(6) Mondragon Corporation: Economic Data, http://www.mondragon-corporation.com/language/en-US/ENG/Economic-Data/Most-relevant-data.aspx
(7) Philip S. Foner, ed., Thomas Jefferson: Selections from His Writings, (New York: International Publishers, 1943) , 56-57.
(8) See John Curl, For All The People: Uncovering the Hidden History of Cooperation, Cooperative Movements, and Communalism in America, (Oakland, CA: PM Press, 2009). A detailed survey of this history can be found in my book.
(9) The extent of the worker cooperative movement was nationwide and regionally balanced. Early centers of cooperative growth were urban metropolises such as New York City, Philadelphia, Chicago, and Boston, followed by smaller cities including Cincinnati, Detroit, Milwaukee, Minneapolis, St. Louis, Baltimore, New Orleans, and San Francisco, as well as numerous small towns. Between 1865 and 1890, 72 worker cooperatives were opened in New York State; 69 in Massachusetts; 61 Illinois; 48 each in Pennsylvania and Ohio; 24 Minnesota; 20 Maryland; 17 Indiana; 15 Wisconsin, Kansas and Missouri; 13 Michigan; 12 Iowa; 11 New Jersey; 10 Louisiana; 9 Kentucky; 8 Connecticut; 5 Virginia and West Virginia; 4 Georgia; 3 Maine, New Hampshire, Rhode Island, Alabama, Arkansas and Texas; 2 Tennessee, North Carolina, Oregon, Washington Territory, and District of Columbia; 1 each in Vermont, Delaware, South Carolina and Mississippi. New York City had the greatest concentration (38), followed by Chicago (27), Minneapolis (18), Philadelphia and Baltimore (16), San Francisco (15), Cincinnati (14), Milwaukee (13), Boston (11), St. Louis, New Orleans and Detroit (9). In addition 11 were in Canada, with 3 each in Montreal and Toronto. The leading trades (in descending order) were boot and shoe making, iron molding, printing-publishing, cigar making, coal mining, barrel making (cooperage), glass making, clothing manufacturing, furniture manufacturing, carpentry, and shipbuilding. See Clare Horner, “Producers’ Co-operatives in the United States, 1865-1890.” Ph.D. diss., University of Pittsburg, 1978, 229-43.
(10) Michael Schwartz, Radical Protest and Social Structure: The Southern Farmers' Alliance and Cotton Tenancy, 1880-1890 (Chicago: University of Chicago Press, 1976), 217.
(11) Kim Voss, The Making of American Exceptionalism: The Knights of Labor and Class Formation in the Nineteenth Century (Ithaca: Cornell University Press, 1993), 232.
(12) Curl, For All The People, 111-17.
(13) See Norman Pollack, The Populist Response to Industrial America, (Cambridge: Harvard University Press, 1962); Hicks, J. D. The Populist Revolt (Minneapolis: University of Minnesota Press, 1931. Reprinted. Lincoln: University of Nebraska Press, 1961); Lawrence Goodwyn, The Populist Moment (London: Oxford University Press, 1978).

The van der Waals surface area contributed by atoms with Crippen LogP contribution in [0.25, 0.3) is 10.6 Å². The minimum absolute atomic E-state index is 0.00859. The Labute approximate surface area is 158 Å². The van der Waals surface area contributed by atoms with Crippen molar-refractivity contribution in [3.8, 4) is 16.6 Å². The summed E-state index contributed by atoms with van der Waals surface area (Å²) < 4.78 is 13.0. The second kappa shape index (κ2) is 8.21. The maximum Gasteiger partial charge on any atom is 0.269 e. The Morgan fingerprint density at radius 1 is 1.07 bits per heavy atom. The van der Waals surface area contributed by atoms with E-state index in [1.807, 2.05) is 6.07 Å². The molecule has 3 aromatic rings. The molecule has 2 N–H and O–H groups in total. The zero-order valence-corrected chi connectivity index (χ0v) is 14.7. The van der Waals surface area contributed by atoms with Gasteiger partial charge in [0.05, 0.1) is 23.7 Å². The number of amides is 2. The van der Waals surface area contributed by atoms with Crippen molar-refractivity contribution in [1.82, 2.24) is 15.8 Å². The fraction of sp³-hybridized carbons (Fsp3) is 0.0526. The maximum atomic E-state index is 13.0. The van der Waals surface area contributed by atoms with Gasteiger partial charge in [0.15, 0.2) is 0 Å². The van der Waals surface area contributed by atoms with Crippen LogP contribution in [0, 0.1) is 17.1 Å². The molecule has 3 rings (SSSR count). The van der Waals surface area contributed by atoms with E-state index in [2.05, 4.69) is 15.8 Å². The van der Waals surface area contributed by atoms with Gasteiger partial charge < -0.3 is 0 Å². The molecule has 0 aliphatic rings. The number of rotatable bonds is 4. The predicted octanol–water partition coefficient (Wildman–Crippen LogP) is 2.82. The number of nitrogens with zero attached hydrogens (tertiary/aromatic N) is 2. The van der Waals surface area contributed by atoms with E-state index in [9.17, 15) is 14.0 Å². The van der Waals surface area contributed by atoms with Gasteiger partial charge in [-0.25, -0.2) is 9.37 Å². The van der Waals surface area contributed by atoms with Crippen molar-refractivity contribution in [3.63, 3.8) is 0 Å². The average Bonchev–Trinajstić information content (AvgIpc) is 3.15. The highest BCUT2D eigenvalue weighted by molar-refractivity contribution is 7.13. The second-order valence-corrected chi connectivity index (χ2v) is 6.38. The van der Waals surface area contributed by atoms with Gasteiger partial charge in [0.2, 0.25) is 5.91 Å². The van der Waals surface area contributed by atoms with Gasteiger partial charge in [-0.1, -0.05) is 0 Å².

(14) Clark Kerr and A. Harris, Self-Help Cooperatives in California (Berkeley: Bureau of Public Administration, University of California, 1939), California Emergency Relief Administration, 135-38.
(15) For the New Deal cooperative programs, see Paul K. Conkin, Tomorrow a New World: The New Deal Community Program (Ithaca, NY: Cornell University Press, 1959).
(16) Joseph G. Knapp, The Advance of American Cooperative Enterprise: 1920-1945 (Danville, Illinois: Interstate Printers and Publishers, 1973), 260 ff.
(17) Ronald Lawson, The Tenant Movement in New York City, 1904-1984 (New Brunswick, N.J.: Rutgers U. Press: 1986); Johnston Birchall, “Rediscovering the cooperative advantage: Poverty reduction through self-help” (Geneva: Cooperative Branch, International Labour Organization, 2003), 32; Urban Homestead Assistance Board, “Programs Overview,” “Co-op Development,” http://www.uhab.org; Robert Neuwirth, “Squatters' Rites,” City Limits Magazine, September/October 2002.
(18) Jeffrey Frank, “Two Models of Land Reform
and Development - Brazil, Z magazine, November 2002; Sue Branford, and Jan Rocha, Cutting the Wire: The story of the landless movement in Brazil, (London: Latin American Bureau 2002); Brazil’s Landless Workers Movement, “About the MST,” http://www.mstbrazil.org/
(19) Michael Luo, “Sit-In at Factory Ends With 2 Loan Agreements,” New York Times, December 12, 2008; Michael Luo and Karen Ann Cullotta, “Even Workers Surprised by Success of Factory Sit-In,” New York Times, December 12, 2008.
(20) Benjamin Dangl, “Firing The Boss: An Interview with Chicago Factory Occupation Organizer,” Toward Freedom, January 15, 2009, http://towardfreedom.com/home/content/view/1506/68/
(21) Carl Davidson, “Steelworkers Plan Job Creation via Worker Coops,” Znet, http://www.zcommunications.org/steelworkers-plan-job-creation-via-worker-coops-by-carl-davidson, November 3, 2009.